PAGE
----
Good stuff. It must be a very exciting time for you because very early on in your career you have been thrust into the limelight, especially in France. Why do you feel France has been so receptive to your early novels?
Maybe mainly because I speak French and it is written in French and there is a link between the language and the story. So for instance, in French we have a polite way to say “you” and the casual way to say “you” and I play a lot with that in a way you cannot do with English or Spanish. So there is more to play with this …
To flesh it out, the plot?
Yes, and they are more ready to catch it in the French. Also in English, you already have a lot of English or English- speaking American authors so why would you read a story set in America by a Swiss guy speaking in French so maybe it’s that
Joël Dicker in The Writer
Well, you have certainly got your niche. Could you tell us a little more about what have you learnt from being thrust into the limelight in this area of Europe so swiftly?
I would say I have learnt to deal with the success. And I learnt how to tame it. Because sometimes it can be a wonderful experience but you have to do something about it. For instance, I’m really trying to create a bridge with other stuff I really like doing too. I love to write music, to act and to draw.
So to be able to meet so many different kinds of creative practitioners is the most amazing thing about the success, plus I can make these acquaintances in an easier way. I am full of ideas and now I know people that know people, I feel I can develop it more freely. It has been an opportunity of a lifetime and I just want to try and maximise living in the moment.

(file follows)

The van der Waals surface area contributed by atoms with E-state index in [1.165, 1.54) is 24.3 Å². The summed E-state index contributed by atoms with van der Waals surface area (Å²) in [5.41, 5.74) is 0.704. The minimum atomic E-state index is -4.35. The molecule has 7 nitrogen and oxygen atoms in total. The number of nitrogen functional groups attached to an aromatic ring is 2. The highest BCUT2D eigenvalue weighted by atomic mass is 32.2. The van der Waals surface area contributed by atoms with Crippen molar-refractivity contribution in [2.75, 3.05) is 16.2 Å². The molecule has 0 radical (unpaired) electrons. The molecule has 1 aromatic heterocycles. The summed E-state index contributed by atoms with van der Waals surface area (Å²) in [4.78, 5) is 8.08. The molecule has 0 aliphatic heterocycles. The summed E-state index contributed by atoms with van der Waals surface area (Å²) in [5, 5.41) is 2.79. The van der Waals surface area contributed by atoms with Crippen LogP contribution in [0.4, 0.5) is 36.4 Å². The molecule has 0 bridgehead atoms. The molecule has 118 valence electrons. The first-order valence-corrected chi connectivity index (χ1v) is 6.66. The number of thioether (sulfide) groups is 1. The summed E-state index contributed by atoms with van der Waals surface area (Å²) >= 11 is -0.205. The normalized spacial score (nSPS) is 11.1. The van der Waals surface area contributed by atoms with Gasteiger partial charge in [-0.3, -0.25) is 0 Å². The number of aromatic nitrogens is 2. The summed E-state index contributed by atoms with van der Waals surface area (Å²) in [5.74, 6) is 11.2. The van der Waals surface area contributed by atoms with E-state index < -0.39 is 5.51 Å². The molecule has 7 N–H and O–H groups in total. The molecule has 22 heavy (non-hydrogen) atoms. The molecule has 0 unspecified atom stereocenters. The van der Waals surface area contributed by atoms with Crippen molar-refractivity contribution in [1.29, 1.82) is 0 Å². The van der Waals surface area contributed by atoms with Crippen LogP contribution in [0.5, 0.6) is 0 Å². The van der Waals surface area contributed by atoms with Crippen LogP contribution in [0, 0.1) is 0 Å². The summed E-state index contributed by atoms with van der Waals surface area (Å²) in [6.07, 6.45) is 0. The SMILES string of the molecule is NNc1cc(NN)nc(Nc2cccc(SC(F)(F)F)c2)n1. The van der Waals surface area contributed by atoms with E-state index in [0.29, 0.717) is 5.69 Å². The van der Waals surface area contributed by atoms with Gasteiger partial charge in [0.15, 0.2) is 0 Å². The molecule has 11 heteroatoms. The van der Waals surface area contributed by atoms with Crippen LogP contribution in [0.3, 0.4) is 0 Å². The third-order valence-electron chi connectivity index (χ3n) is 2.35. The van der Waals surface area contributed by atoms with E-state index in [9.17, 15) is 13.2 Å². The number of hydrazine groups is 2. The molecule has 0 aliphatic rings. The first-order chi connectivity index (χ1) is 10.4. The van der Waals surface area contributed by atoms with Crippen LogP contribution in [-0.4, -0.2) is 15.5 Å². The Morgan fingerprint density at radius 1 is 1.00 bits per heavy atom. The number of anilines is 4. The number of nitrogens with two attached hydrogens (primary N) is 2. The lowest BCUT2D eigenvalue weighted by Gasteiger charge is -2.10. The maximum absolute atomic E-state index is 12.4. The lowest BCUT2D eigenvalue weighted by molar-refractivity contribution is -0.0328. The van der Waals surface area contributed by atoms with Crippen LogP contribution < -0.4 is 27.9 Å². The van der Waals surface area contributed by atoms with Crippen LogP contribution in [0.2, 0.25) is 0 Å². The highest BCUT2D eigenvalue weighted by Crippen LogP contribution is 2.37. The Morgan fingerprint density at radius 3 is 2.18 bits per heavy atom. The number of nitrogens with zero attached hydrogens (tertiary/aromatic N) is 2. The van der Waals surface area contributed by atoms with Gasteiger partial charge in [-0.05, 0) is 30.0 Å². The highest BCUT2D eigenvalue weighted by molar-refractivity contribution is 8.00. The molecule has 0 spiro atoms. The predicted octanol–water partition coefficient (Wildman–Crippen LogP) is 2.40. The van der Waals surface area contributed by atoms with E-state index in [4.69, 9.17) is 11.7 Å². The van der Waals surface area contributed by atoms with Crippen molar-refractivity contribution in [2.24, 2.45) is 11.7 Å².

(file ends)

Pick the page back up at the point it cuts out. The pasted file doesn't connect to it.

Finally, you have spoken about your passions for acting and other applied arts but when it comes to novels themselves, who are like your literary icons?
Yes, I have many. One of them is a French novelist Romain Gary. He is actually only really famous in France but not in the rest of the world and for me he is like a model. He is really the only one, so French. But then I am also into Russian classics like Dostoevsky because when I discovered him I discovered how powerful a book can be when you smell and feel all the senses.
Of course, as well, I’m also a great fan of the American novelists, Phillip Roth and John Steinbeck. But two of my favourite authors are actually Roald Dahl and Dick King Smith. They are such good authors! Some people write Dahl’s work off as kids’ books but on a foggy Sunday, when you feel a little depressed, you read Dahl and it takes you into that world.
Joël Dicker in The Writer
Just one more question, in ten years’ time, now that you’re riding this wave, where do you see yourself?
It’s a great question because for me I’ve only just put a step in. Everything is to do now. It’s really the beginning. I hope in ten years I have 4/5 more books, 20 projects in my mind, ten of them achieved. I hope I am moved by the same excitement and enthusiasm that I have now about all this stuff.
by Liam Feltham
Images courtesy of DS
You can view the trailer for The DS Writer, and all the web-episodes here where Joël Dicker joins DS Automobiles in extending an open invitation to the public to find inspiration behind the wheel of New DS 4 or DS 4 Crossback.